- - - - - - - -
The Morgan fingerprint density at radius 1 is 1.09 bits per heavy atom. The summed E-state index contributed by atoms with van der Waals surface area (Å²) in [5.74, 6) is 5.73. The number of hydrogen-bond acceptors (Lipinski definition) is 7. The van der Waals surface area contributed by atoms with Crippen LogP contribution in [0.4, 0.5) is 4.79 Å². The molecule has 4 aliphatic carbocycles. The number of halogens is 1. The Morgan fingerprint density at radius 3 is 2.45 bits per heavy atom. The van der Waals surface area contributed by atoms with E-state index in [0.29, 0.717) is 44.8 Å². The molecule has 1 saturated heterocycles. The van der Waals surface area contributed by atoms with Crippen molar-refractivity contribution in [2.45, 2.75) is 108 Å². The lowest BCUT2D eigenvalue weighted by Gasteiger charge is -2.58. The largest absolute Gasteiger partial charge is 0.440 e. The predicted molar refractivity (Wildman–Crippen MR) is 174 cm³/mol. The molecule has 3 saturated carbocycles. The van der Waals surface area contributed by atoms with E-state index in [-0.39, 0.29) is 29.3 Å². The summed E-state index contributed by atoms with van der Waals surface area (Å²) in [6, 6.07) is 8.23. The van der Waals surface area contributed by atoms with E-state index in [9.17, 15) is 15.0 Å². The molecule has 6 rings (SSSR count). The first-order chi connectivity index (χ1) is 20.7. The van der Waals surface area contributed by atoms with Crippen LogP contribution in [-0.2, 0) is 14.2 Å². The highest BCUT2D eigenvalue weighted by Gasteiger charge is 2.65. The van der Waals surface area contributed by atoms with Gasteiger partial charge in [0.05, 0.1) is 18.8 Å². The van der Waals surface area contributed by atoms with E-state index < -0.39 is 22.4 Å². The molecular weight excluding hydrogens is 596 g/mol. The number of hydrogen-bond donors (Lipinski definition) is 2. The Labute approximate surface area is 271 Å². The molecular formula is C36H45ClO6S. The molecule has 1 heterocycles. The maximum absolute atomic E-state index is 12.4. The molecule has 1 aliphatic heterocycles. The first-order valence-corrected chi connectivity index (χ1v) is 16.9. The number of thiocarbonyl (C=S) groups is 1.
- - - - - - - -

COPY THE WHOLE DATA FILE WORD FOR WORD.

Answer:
The Morgan fingerprint density at radius 1 is 1.09 bits per heavy atom. The summed E-state index contributed by atoms with van der Waals surface area (Å²) in [5.74, 6) is 5.73. The number of hydrogen-bond acceptors (Lipinski definition) is 7. The van der Waals surface area contributed by atoms with Crippen LogP contribution in [0.4, 0.5) is 4.79 Å². The molecule has 4 aliphatic carbocycles. The number of halogens is 1. The Morgan fingerprint density at radius 3 is 2.45 bits per heavy atom. The van der Waals surface area contributed by atoms with E-state index in [0.29, 0.717) is 44.8 Å². The molecule has 1 saturated heterocycles. The van der Waals surface area contributed by atoms with Crippen molar-refractivity contribution in [2.45, 2.75) is 108 Å². The lowest BCUT2D eigenvalue weighted by Gasteiger charge is -2.58. The largest absolute Gasteiger partial charge is 0.440 e. The predicted molar refractivity (Wildman–Crippen MR) is 174 cm³/mol. The molecule has 3 saturated carbocycles. The van der Waals surface area contributed by atoms with E-state index in [-0.39, 0.29) is 29.3 Å². The summed E-state index contributed by atoms with van der Waals surface area (Å²) in [6, 6.07) is 8.23. The van der Waals surface area contributed by atoms with E-state index in [9.17, 15) is 15.0 Å². The molecule has 6 rings (SSSR count). The first-order chi connectivity index (χ1) is 20.7. The van der Waals surface area contributed by atoms with Crippen LogP contribution in [-0.2, 0) is 14.2 Å². The highest BCUT2D eigenvalue weighted by Gasteiger charge is 2.65. The van der Waals surface area contributed by atoms with Gasteiger partial charge in [0.05, 0.1) is 18.8 Å². The van der Waals surface area contributed by atoms with E-state index < -0.39 is 22.4 Å². The molecular weight excluding hydrogens is 596 g/mol. The number of hydrogen-bond donors (Lipinski definition) is 2. The Labute approximate surface area is 271 Å². The molecular formula is C36H45ClO6S. The molecule has 1 heterocycles. The maximum absolute atomic E-state index is 12.4. The molecule has 1 aliphatic heterocycles. The first-order valence-corrected chi connectivity index (χ1v) is 16.9. The number of thiocarbonyl (C=S) groups is 1.